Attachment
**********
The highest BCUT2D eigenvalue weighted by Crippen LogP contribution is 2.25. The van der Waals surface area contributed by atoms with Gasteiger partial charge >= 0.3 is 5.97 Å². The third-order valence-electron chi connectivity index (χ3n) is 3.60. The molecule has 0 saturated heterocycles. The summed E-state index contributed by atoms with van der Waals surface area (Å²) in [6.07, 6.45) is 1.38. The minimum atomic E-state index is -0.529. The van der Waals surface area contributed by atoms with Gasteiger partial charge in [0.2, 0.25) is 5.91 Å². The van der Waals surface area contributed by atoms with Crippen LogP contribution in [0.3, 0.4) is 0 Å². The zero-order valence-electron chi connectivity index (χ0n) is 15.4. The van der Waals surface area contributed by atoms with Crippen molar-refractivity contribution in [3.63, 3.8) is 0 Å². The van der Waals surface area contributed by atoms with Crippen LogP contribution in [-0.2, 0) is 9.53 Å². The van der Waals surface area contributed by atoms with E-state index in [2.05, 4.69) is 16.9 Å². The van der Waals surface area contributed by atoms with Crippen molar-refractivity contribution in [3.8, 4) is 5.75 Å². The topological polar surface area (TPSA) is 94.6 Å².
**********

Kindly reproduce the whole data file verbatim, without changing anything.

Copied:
The highest BCUT2D eigenvalue weighted by Crippen LogP contribution is 2.25. The van der Waals surface area contributed by atoms with Gasteiger partial charge >= 0.3 is 5.97 Å². The third-order valence-electron chi connectivity index (χ3n) is 3.60. The molecule has 0 saturated heterocycles. The summed E-state index contributed by atoms with van der Waals surface area (Å²) in [6.07, 6.45) is 1.38. The minimum atomic E-state index is -0.529. The van der Waals surface area contributed by atoms with Gasteiger partial charge in [0.2, 0.25) is 5.91 Å². The van der Waals surface area contributed by atoms with Crippen LogP contribution in [0.3, 0.4) is 0 Å². The zero-order valence-electron chi connectivity index (χ0n) is 15.4. The van der Waals surface area contributed by atoms with Crippen molar-refractivity contribution in [3.63, 3.8) is 0 Å². The van der Waals surface area contributed by atoms with Crippen LogP contribution in [-0.2, 0) is 9.53 Å². The van der Waals surface area contributed by atoms with E-state index in [2.05, 4.69) is 16.9 Å². The van der Waals surface area contributed by atoms with Crippen molar-refractivity contribution in [3.8, 4) is 5.75 Å². The topological polar surface area (TPSA) is 94.6 Å².